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Preface Annex 1
ENDOWMENTS AND OPPORTUNITIES
Forests and woodlands provided a wide range of goods-and- services that create opportunities for development and improving human well-being. Some goods, such as wood for fuel and construction, are quite evident while others, such as water sources, are less obvious. The environmental functions of forests and woodlands include protecting catchment, purifying water and regulating river flows, which in turn ensure the supply of water for hydropower generation. Forests and woodlands also help prevent soil erosion (from water and wind) and thus are critical for agriculture and food production. They supply timber, wood for energy, construction materials and NTFPs including food and medicines. Other services include provision of shade, habitat functions, grazing, cultural (sacred groves, shade, peace trees and plants, meeting places, boundaries and training areas) and aesthetic values. The overall value of these goods-and-services is immense: it has been suggested that if the value of carbon sequestration is added to the above values, the local value of forests could easily support flourishing local livelihoods, while allowing forest-adjacent communities to maintain their security.
Manufacturing and value-added activities
In Central and Western Africa, the forest sector contributes more than 60 per cent of GDP through export of timber products (FAO 2003b). Africa’s wood production (including roundwood and fuelwood), this increased from 340 million m³ in 1980 to 699 million m³ in 2000 (FAO 2003b). However, trade is characterized by unprocessed products, primarily roundwood and sawn planks. This means that the full potential value of forest resources is not captured. A huge opportunity, therefore, exists in investing in value-adding and processing of wood products. The main existing value-added products are paper, furniture and sawn logs produced essentially by the established private sector, and charcoal production and crafts by the informal sector.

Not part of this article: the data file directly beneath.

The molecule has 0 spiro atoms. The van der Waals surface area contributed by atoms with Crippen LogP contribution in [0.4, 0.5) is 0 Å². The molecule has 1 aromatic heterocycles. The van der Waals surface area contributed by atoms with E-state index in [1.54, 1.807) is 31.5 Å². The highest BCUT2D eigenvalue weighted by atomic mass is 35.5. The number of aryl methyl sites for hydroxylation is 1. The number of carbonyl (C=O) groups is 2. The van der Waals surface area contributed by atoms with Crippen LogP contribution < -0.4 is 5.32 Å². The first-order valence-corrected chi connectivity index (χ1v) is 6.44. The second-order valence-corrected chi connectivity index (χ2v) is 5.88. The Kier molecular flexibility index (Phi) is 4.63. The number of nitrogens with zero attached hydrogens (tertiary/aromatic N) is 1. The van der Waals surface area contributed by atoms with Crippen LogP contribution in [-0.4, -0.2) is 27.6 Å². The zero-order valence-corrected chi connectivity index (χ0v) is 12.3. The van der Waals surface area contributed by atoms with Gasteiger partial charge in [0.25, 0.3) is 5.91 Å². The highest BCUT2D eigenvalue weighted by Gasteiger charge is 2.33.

Greater benefits can be realized in those countries with significant hardwood forests, particularly the Democratic Republic of the Congo (DRC), Congo, Gabon, and Cameroon, through more innovative institutional arrangements such as market-based price determination through tendering, improving tax collection through the privatization of tax revenue collection, or privatizing commercial functions (FAO 2005). A number of countries have now imposed restrictions on log exports to encourage domestic processing. Domestic processing, however, has to be supported by strict quality control if African processed wood products are to gain secure access to the international market. Additionally, products will require certification to show that they come from sustainably managed forests, given the growing environmental consciousness of global consumers.
In Eastern, Western and Southern Africa, more than 90 per cent of rural households depend on woodfuel, including fuelwood and charcoal, for their energy requirements. The sustainability of this high dependence is questionable and, increasingly, African countries are looking at the energy opportunities offered by other resources, including solar and wind energy (see Chapter 2: Atmosphere) and hydropower (see Chapter 4: Freshwater).
Woodfuel supports lucrative local trade. Trade in charcoal is a major source of income for many households. For example, in Zambia, the charcoal industry generated about US$30 million in 1998 alone, and in the same year about 60 000 Zambians directly depended on charcoal production for the bulk of their income (Kalumiana 2000).
As charcoal becomes an important tradable commodity, there is an opportunity for governments to recognize and regularize charcoal production by putting in place long-term plans for sustainable production, while at the same time creating a supportive legal and economic framework for micro- and small and medium enterprises (SMEs) development. Increasing efficiency and ensuring that the development of this sector does not accelerate deforestation requires appropriate policy interventions. There is ongoing research to develop more efficient charcoal production methods using improved kilns in a number of countries in Eastern and Southern Africa. There is also research on charcoal briquettes production using wastes such as farm refuse, sawdust and woodchips (Kalumiana 2000). These initiatives can be supported through active private sector involvement.
Urban markets for wood products are already attracting investment from the private sector and this interest is growing in many countries. There are additional opportunities for medium- and long-term investment. Commercial plantations for fuelwood and construction timber are big business in South Africa, Zimbabwe, Ethiopia, Kenya, Zambia and many Sahelian countries like Burkina Faso, Chad and Mali.